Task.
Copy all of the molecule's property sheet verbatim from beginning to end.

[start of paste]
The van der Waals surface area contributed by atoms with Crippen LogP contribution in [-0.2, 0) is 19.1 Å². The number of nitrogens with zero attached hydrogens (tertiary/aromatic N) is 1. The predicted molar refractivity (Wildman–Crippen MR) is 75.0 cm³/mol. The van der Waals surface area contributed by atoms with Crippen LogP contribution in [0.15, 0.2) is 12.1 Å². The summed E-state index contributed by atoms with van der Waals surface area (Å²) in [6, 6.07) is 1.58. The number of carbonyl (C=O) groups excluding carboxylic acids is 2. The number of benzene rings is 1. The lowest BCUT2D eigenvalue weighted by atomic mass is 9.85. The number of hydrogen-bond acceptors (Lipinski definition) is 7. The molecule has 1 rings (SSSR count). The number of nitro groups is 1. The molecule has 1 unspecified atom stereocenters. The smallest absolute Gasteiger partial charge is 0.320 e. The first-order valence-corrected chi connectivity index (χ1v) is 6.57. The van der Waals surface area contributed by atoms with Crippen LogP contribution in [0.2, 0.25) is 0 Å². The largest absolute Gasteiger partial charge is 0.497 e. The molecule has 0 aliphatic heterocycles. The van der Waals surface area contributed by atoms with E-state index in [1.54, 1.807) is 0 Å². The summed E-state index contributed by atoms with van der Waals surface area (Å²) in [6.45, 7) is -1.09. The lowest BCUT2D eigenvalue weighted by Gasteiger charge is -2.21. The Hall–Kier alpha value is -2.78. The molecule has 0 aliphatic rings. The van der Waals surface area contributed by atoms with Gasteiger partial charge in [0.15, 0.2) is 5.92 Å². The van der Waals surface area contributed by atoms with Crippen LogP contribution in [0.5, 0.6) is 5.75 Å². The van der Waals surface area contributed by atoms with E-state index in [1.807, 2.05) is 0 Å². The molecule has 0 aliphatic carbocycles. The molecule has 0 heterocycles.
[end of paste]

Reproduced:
The van der Waals surface area contributed by atoms with Crippen LogP contribution in [-0.2, 0) is 19.1 Å². The number of nitrogens with zero attached hydrogens (tertiary/aromatic N) is 1. The predicted molar refractivity (Wildman–Crippen MR) is 75.0 cm³/mol. The van der Waals surface area contributed by atoms with Crippen LogP contribution in [0.15, 0.2) is 12.1 Å². The summed E-state index contributed by atoms with van der Waals surface area (Å²) in [6, 6.07) is 1.58. The number of carbonyl (C=O) groups excluding carboxylic acids is 2. The number of benzene rings is 1. The lowest BCUT2D eigenvalue weighted by atomic mass is 9.85. The number of hydrogen-bond acceptors (Lipinski definition) is 7. The molecule has 1 rings (SSSR count). The number of nitro groups is 1. The molecule has 1 unspecified atom stereocenters. The smallest absolute Gasteiger partial charge is 0.320 e. The first-order valence-corrected chi connectivity index (χ1v) is 6.57. The van der Waals surface area contributed by atoms with Crippen LogP contribution in [0.2, 0.25) is 0 Å². The largest absolute Gasteiger partial charge is 0.497 e. The molecule has 0 aliphatic heterocycles. The van der Waals surface area contributed by atoms with E-state index in [1.54, 1.807) is 0 Å². The summed E-state index contributed by atoms with van der Waals surface area (Å²) in [6.45, 7) is -1.09. The lowest BCUT2D eigenvalue weighted by Gasteiger charge is -2.21. The Hall–Kier alpha value is -2.78. The molecule has 0 aliphatic rings. The van der Waals surface area contributed by atoms with Gasteiger partial charge in [0.15, 0.2) is 5.92 Å². The van der Waals surface area contributed by atoms with Crippen LogP contribution in [0.5, 0.6) is 5.75 Å². The van der Waals surface area contributed by atoms with E-state index in [1.807, 2.05) is 0 Å². The molecule has 0 aliphatic carbocycles. The molecule has 0 heterocycles.